What Data Management Pros Expect to See in 2023
No question about it: Experienced data management professionals will continue to be in high demand in 2023 as organizations increasingly rely on data to inform their decision-making.
In 2023, industry leaders believe that security teams will revamp protocols to take better care of data exfiltration prevention. Data management platform makers will release features designed to spot data theft and make it difficult for people to exfiltrate data.
Here are key trends and predictions for data management professionals in 2023:
- The role of the data management professional will continue to evolve and expand. As data becomes increasingly central to business operations, data management professionals will be responsible for not only managing and storing data, but also for analyzing and interpreting it to provide valuable insights and support data-driven decision-making.
- There will be a greater emphasis on data governance and security. With data breaches and cyberattacks on the rise, organizations will place a greater emphasis on protecting sensitive data and ensuring compliance with data privacy regulations such as the General Data Protection Regulation (GDPR) of 2018 and the California Consumer Privacy Act (CCPA) of 2020. Data management professionals will play a crucial role in implementing and enforcing data governance and security protocols.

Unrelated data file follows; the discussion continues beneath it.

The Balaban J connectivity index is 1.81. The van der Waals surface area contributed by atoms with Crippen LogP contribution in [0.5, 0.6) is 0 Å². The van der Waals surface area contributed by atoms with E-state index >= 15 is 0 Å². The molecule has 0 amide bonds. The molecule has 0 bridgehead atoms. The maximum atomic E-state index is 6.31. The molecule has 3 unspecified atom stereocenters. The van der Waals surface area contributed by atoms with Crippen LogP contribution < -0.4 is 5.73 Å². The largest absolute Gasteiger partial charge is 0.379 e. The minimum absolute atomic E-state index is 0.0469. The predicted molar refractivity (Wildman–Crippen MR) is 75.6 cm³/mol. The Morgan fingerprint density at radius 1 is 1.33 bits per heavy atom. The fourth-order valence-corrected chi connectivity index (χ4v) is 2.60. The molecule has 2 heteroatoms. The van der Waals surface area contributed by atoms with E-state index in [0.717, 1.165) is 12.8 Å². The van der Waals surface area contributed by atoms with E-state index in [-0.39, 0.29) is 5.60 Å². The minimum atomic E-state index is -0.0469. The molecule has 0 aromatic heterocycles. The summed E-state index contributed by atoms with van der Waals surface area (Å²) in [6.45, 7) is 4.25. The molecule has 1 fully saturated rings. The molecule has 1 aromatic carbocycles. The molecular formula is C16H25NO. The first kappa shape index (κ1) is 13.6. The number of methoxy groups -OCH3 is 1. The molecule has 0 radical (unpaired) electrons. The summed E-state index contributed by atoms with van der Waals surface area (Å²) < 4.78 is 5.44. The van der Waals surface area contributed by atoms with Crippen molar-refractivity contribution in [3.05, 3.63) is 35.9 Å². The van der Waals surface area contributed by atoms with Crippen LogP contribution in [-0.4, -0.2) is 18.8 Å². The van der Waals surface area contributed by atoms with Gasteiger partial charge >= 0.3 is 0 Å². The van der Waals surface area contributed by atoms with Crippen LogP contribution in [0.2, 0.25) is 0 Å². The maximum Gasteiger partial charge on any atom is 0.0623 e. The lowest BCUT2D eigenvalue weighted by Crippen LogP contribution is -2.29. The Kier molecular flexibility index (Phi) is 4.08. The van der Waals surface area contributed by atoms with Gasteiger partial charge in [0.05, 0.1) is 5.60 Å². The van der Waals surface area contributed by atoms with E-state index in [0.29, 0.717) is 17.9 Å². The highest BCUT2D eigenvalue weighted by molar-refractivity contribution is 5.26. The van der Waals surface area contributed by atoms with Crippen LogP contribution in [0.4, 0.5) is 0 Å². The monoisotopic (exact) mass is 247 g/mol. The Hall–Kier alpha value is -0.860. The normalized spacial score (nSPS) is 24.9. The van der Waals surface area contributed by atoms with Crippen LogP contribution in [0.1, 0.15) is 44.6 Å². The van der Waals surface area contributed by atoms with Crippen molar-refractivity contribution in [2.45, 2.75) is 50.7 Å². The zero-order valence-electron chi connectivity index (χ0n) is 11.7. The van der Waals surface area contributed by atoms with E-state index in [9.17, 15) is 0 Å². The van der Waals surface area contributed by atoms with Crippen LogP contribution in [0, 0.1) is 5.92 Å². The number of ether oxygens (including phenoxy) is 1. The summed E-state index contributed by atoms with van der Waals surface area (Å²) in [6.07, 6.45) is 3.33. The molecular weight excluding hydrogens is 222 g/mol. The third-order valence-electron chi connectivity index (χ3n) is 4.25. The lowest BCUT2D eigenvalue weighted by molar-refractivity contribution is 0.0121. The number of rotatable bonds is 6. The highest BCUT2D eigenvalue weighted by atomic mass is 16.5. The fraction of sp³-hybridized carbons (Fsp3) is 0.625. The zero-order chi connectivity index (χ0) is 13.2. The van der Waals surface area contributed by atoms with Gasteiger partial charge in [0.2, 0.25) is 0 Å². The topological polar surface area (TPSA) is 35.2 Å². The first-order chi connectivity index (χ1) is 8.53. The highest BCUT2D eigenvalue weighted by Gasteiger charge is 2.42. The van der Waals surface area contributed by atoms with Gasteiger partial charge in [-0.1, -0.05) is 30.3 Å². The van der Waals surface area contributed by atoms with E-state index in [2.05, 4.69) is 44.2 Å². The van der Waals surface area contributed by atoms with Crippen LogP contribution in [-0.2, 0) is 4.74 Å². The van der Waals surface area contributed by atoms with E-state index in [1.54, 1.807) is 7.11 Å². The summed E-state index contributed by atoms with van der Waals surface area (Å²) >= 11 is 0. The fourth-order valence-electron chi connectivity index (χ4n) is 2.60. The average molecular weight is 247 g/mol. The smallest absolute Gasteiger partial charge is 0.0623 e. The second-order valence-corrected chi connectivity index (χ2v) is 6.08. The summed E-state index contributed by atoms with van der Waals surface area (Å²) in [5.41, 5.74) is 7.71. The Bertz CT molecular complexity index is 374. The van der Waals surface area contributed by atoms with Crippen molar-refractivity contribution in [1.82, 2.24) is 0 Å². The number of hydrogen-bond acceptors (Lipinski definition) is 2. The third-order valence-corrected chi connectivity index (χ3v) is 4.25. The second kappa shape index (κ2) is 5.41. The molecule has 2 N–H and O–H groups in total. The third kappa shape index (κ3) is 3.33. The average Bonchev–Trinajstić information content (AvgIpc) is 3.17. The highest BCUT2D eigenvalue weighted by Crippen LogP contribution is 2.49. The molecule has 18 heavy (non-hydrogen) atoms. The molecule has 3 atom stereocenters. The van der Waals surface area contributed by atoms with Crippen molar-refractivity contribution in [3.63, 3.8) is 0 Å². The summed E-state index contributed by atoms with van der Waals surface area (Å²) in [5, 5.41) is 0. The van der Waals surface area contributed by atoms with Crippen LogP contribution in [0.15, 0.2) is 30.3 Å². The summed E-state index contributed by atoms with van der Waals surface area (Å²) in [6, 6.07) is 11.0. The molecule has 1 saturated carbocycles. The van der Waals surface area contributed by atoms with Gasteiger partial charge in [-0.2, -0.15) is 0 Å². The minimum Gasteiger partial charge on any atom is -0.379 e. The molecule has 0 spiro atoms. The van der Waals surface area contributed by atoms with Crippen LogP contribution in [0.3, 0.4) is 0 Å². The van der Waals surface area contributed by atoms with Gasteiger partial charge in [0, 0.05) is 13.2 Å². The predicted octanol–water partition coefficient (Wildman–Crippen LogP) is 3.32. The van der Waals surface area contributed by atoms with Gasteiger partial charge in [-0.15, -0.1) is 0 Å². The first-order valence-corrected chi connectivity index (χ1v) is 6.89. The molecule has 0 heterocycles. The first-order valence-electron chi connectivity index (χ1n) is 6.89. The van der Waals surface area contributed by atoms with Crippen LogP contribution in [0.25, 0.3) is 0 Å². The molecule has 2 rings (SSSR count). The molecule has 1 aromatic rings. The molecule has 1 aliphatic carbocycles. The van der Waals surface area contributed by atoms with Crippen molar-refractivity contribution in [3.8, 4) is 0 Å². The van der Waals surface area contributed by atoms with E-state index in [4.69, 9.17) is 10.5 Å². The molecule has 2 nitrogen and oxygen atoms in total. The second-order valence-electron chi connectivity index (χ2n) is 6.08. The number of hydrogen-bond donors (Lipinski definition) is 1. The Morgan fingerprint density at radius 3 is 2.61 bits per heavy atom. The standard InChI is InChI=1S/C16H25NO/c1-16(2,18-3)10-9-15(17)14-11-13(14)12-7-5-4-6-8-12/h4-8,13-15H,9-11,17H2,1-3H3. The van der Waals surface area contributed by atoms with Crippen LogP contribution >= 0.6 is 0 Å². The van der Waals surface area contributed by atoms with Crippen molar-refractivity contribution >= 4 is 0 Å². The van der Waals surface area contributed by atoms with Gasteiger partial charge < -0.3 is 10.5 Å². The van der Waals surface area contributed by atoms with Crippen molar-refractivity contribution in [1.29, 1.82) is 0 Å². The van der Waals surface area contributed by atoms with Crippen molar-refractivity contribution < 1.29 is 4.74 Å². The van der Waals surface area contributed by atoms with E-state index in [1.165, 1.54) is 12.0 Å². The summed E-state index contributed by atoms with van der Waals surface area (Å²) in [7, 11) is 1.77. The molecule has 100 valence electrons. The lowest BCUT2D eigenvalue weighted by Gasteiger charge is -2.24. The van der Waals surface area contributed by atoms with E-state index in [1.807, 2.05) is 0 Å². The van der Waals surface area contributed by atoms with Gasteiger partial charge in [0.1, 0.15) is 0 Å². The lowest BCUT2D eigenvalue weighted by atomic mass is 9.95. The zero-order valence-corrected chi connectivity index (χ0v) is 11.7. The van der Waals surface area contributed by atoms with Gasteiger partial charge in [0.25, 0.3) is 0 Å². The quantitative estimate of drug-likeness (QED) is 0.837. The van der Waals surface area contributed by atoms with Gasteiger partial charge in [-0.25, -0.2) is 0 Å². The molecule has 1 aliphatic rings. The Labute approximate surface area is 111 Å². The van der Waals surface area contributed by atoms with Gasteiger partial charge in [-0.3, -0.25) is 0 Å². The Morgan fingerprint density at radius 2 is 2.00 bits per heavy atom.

- The use of AI and ML in data management will continue to grow. Data management professionals will need to be familiar with these technologies and how to use them to extract insights from large datasets, automate data-driven processes, and support predictive analytics.
- The demand for skilled data management professionals will remain strong. With the increasing importance of data to business operations, organizations will continue to seek out professionals with strong data management skills to support their data-driven initiatives. This will create opportunities for professionals with the right skills and expertise to advance their careers and take on leadership roles in data management.
- The need for data literacy will increase. As data becomes more integral to business operations, it will be important for all employees to have a basic understanding of data and how to use it effectively. Data management professionals will play a key role in helping to educate and train non-technical staff on data literacy and best practices for working with data.
What the Experts Believe
Akhilesh Tripathi, CEO of Santa Clara, Calif.-based enterprise software company Digitate — a fast-growing subsidiary of Tata Consultancy Services — sees the sector as “pushing to derive more value from data in terms of optimizing operations, driving cost efficiencies and improving predictive intelligence” in 2023.
“Data management has traditionally focused on efficient and secure ways to collect, store and analyze data. But as organizations increase their reliance on data-driven decision-making, the future of data management is going to focus on collecting the ‘right’ data,” Tripathi told The New Stack. “AI/ML solutions provide effective levers to assess data quality regarding the ‘four Vs’ of volume, velocity, variety, and veracity. The focus of data observability will also shift toward intelligent solutions for detecting and resolving data quality issues automatically. Adaptive monitoring is another promising direction to collect the right data at the right time.